Santa Barbara & Goleta Local News


The Santa Barbara City Council affirmed its support for a high-density, low-income senior housing project on Tuesday when it voted to deny an appeal filed against the project.

Concerns about the project’s setback from the Arroyo Burro Creek caused the Santa Barbara Urban Creeks Council to appeal the 90-unit project slated for 251 S. Hope Ave.

The issue was raised during the Planning Commission review of the proposal, but that advisory committee recommended that the City Council approve the project.

The project proposed by the Housing Authority of the City of Santa Barbara would include 34 parking spaces, a trail between the building and the creek, and some amenities on site, according to Housing Authority executive director Rob Pearson.

The Gardens on Hope is meant to be a second Garden Court project, he said.

The creek in that area has a concrete channel now, and Santa Barbara has plans to restore the creek to its natural state.

This proposal has a conservation easement in place, meaning any work done within that area, including a trail, would be removed whenever the city does the restoration work.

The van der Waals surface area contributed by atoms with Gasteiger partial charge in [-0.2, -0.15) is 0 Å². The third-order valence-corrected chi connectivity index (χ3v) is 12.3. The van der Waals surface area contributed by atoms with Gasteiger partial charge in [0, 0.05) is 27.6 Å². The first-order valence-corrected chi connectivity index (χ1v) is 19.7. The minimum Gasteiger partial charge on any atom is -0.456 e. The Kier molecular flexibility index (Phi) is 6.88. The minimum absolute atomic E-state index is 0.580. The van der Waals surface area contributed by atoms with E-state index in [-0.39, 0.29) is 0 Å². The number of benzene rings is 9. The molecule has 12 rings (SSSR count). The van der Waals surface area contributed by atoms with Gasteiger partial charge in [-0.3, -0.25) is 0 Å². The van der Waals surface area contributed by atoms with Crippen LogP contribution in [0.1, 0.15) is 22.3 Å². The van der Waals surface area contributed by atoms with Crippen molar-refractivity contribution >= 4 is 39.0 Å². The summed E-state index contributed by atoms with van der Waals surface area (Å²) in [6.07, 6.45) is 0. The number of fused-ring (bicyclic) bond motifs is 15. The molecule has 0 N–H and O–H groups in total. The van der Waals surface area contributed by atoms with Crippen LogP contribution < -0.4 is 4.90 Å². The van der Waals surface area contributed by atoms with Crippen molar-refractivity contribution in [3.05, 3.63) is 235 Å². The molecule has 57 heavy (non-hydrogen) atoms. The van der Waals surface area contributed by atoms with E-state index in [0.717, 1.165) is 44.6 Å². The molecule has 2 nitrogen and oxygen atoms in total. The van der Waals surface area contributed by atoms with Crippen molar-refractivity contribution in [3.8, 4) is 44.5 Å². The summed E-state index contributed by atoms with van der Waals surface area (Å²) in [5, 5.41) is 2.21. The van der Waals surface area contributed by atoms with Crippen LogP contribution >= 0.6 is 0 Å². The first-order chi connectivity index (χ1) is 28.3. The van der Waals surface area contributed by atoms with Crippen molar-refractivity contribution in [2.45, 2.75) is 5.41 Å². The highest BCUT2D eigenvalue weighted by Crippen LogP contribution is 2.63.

A Creeks Council representative said the group wants assurances a full-scale Arroyo Burro Creek restoration will happen. While there is a need for low-income housing in the city, it’s not necessarily at this location near the creek, he said.

Pearson said no study shows the restoration project couldn’t happen with the 42-foot setback the project has now.

“I think on a policy level the city is sending mixed messages, and that is creating a significant number of problems,” Mayor Helene Schneider said.

There is no city policy requiring a 50-foot creek setback, and the Planning Commission was supportive of the Housing Authority concept when it moved forward more than a year ago, she said.

The City Council approved zoning changes that allow multi-family housing on that land, and voted 5-2, with Cathy Murillo and Harwood “Bendy” White opposed, to deny the appeal and approve the project.

The project still has to go through the design-review process, but the council’s approval asks the Housing Authority to increase the creek setback in the parking area to 50 feet, which means losing a few spots.

Pearson said the project can spare a few spots, and the plans will be redesigned around that change.

Noozhawk managing editor Giana Magnoli can be reached at . Follow Noozhawk on Twitter: @noozhawk, @NoozhawkNews and @NoozhawkBiz. Connect with Noozhawk on Facebook.